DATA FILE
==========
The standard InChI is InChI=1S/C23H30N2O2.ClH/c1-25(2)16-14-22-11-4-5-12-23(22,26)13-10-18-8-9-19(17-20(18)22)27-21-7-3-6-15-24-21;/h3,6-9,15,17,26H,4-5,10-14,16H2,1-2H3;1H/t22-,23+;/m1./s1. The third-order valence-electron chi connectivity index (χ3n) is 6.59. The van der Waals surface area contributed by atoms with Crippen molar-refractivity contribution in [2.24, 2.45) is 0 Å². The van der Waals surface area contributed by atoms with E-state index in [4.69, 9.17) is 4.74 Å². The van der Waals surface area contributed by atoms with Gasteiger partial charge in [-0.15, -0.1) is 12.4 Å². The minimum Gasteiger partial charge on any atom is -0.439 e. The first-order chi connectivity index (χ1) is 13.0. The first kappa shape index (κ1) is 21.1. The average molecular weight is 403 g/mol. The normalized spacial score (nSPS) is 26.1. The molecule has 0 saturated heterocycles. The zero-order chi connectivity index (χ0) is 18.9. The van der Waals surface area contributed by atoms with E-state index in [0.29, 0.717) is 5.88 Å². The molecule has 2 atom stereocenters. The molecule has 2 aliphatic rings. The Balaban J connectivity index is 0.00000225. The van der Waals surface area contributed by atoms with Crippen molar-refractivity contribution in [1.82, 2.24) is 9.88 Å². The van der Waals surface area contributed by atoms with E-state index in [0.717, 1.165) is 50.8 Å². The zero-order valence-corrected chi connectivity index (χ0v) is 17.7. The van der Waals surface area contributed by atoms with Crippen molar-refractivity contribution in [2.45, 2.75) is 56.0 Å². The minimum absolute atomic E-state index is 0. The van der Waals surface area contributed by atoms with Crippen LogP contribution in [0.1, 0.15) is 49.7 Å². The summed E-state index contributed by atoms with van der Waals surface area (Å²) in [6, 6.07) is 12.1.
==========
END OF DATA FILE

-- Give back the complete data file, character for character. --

The standard InChI is InChI=1S/C23H30N2O2.ClH/c1-25(2)16-14-22-11-4-5-12-23(22,26)13-10-18-8-9-19(17-20(18)22)27-21-7-3-6-15-24-21;/h3,6-9,15,17,26H,4-5,10-14,16H2,1-2H3;1H/t22-,23+;/m1./s1. The third-order valence-electron chi connectivity index (χ3n) is 6.59. The van der Waals surface area contributed by atoms with Crippen molar-refractivity contribution in [2.24, 2.45) is 0 Å². The van der Waals surface area contributed by atoms with E-state index in [4.69, 9.17) is 4.74 Å². The van der Waals surface area contributed by atoms with Gasteiger partial charge in [-0.15, -0.1) is 12.4 Å². The minimum Gasteiger partial charge on any atom is -0.439 e. The first-order chi connectivity index (χ1) is 13.0. The first kappa shape index (κ1) is 21.1. The average molecular weight is 403 g/mol. The normalized spacial score (nSPS) is 26.1. The molecule has 0 saturated heterocycles. The zero-order chi connectivity index (χ0) is 18.9. The van der Waals surface area contributed by atoms with E-state index in [0.29, 0.717) is 5.88 Å². The molecule has 2 atom stereocenters. The molecule has 2 aliphatic rings. The Balaban J connectivity index is 0.00000225. The van der Waals surface area contributed by atoms with Crippen molar-refractivity contribution in [1.82, 2.24) is 9.88 Å². The van der Waals surface area contributed by atoms with E-state index in [0.717, 1.165) is 50.8 Å². The zero-order valence-corrected chi connectivity index (χ0v) is 17.7. The van der Waals surface area contributed by atoms with Crippen molar-refractivity contribution in [2.45, 2.75) is 56.0 Å². The minimum absolute atomic E-state index is 0. The van der Waals surface area contributed by atoms with Crippen LogP contribution in [0.1, 0.15) is 49.7 Å². The summed E-state index contributed by atoms with van der Waals surface area (Å²) in [6, 6.07) is 12.1.